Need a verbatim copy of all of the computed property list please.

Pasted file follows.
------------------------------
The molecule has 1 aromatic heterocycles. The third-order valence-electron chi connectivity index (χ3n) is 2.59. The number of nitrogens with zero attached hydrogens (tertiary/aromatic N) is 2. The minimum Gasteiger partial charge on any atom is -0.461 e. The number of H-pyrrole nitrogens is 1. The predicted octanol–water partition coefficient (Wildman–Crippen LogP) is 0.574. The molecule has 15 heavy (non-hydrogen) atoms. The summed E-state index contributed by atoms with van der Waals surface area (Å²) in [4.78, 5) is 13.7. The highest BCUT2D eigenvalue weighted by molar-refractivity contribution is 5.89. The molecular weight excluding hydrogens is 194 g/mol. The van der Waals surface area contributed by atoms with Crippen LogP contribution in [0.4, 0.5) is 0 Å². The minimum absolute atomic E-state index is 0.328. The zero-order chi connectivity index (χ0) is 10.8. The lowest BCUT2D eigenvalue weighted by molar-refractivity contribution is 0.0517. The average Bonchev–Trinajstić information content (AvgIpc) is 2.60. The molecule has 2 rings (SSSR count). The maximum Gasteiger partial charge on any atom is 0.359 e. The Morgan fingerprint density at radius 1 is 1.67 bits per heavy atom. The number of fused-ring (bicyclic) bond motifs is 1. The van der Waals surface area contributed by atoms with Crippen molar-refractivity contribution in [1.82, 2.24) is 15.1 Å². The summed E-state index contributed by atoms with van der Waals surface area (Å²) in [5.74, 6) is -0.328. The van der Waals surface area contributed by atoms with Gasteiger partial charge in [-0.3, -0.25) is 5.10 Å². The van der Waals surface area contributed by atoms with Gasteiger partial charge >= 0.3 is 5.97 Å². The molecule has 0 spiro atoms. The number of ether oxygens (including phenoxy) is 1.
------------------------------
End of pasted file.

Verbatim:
The molecule has 1 aromatic heterocycles. The third-order valence-electron chi connectivity index (χ3n) is 2.59. The number of nitrogens with zero attached hydrogens (tertiary/aromatic N) is 2. The minimum Gasteiger partial charge on any atom is -0.461 e. The number of H-pyrrole nitrogens is 1. The predicted octanol–water partition coefficient (Wildman–Crippen LogP) is 0.574. The molecule has 15 heavy (non-hydrogen) atoms. The summed E-state index contributed by atoms with van der Waals surface area (Å²) in [4.78, 5) is 13.7. The highest BCUT2D eigenvalue weighted by molar-refractivity contribution is 5.89. The molecular weight excluding hydrogens is 194 g/mol. The van der Waals surface area contributed by atoms with Crippen LogP contribution in [0.4, 0.5) is 0 Å². The minimum absolute atomic E-state index is 0.328. The zero-order chi connectivity index (χ0) is 10.8. The lowest BCUT2D eigenvalue weighted by molar-refractivity contribution is 0.0517. The average Bonchev–Trinajstić information content (AvgIpc) is 2.60. The molecule has 2 rings (SSSR count). The maximum Gasteiger partial charge on any atom is 0.359 e. The Morgan fingerprint density at radius 1 is 1.67 bits per heavy atom. The number of fused-ring (bicyclic) bond motifs is 1. The van der Waals surface area contributed by atoms with Crippen molar-refractivity contribution in [1.82, 2.24) is 15.1 Å². The summed E-state index contributed by atoms with van der Waals surface area (Å²) in [5.74, 6) is -0.328. The van der Waals surface area contributed by atoms with Gasteiger partial charge in [-0.3, -0.25) is 5.10 Å². The van der Waals surface area contributed by atoms with Gasteiger partial charge >= 0.3 is 5.97 Å². The molecule has 0 spiro atoms. The number of ether oxygens (including phenoxy) is 1.